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I have a 3x3 matrix with non-zero entries ONLY along the main diagonal and the diagonal above. There are exactly two non zero diagonals in the matrix like this

\begin{pmatrix} a & 0 & 0 \\ d & b & 0 \\ 0 & e & c \\ \end{pmatrix}

I would like to compute exp(A) or at least a good approximation. While this matrix looks quite simple, I need to compute the exponential several hundreds of time with slightly different matrices, hence I need an efficient algorithm.

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Git, your matrices on the RHS do not commute.

With Maple, if $(b-c)(a-b)(a-c)\not=0$ then $e^A=\begin{pmatrix} e^a& 0& 0\\\dfrac{ -d(e^b-e^a)}{a-b}& e^b& 0\\\dfrac{ -ed(e^ba-e^bc-e^ab+e^ac-e^ca+e^cb)}{(-c+b)(a-b)(-c+a)}& \dfrac{e(-e^c+e^b)}{-c+b}& e^c\end{pmatrix}$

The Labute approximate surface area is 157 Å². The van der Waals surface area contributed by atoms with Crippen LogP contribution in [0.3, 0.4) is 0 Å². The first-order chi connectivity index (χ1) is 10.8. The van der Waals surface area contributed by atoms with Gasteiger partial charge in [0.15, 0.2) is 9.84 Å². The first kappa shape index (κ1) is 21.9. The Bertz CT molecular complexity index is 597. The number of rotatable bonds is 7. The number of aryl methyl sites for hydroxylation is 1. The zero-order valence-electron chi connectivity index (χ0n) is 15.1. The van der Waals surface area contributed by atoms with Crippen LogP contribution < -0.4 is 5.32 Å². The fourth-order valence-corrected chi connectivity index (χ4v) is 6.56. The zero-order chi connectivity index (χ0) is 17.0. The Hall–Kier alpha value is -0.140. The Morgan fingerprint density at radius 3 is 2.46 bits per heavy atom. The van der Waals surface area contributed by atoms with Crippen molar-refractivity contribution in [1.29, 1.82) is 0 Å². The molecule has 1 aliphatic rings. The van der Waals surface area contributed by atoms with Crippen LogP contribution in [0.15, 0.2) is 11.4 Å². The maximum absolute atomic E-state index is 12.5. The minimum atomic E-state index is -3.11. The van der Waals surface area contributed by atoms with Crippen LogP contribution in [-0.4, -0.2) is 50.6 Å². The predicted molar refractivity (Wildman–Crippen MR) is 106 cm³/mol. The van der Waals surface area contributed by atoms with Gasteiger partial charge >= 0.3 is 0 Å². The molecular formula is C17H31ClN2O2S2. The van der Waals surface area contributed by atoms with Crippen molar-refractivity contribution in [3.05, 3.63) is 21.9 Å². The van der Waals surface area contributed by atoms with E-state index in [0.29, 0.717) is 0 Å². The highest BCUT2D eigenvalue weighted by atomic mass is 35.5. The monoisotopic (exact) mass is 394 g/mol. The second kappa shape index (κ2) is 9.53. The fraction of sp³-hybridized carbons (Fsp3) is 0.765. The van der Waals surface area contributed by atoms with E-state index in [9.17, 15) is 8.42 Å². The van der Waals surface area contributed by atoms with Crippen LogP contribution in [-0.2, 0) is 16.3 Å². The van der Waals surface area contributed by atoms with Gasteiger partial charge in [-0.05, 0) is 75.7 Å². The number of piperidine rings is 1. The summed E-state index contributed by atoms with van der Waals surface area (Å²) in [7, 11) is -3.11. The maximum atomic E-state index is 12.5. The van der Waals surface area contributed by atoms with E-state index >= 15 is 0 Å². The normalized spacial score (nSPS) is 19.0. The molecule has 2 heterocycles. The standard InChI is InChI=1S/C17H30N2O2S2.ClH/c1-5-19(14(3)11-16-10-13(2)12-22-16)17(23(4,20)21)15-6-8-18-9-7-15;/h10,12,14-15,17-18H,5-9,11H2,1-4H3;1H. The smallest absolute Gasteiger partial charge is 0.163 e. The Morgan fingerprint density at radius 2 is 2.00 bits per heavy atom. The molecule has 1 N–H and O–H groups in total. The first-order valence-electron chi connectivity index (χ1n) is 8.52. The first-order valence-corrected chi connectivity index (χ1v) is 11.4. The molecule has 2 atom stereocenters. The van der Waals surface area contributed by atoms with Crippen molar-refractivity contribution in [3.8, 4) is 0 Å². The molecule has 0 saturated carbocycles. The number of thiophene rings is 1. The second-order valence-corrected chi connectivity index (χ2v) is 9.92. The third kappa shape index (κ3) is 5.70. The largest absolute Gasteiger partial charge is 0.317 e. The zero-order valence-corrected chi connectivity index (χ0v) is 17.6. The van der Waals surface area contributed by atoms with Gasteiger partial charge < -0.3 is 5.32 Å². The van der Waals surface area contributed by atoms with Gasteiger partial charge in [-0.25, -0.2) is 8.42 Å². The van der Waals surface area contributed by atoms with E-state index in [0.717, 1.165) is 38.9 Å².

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  • $\begingroup$ Of course they don't, thank you. $\endgroup$ – Git Gud Apr 1 '14 at 15:03
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Basically we are talking about Jordan-Chevalley decomposition. Read the following: http://en.wikipedia.org/wiki/Matrix_exponential#Projection_case . The sections Projection case, Nilpotent case and Generalization. So you could easily implement those formulas into a program such as mathematica / matlab...

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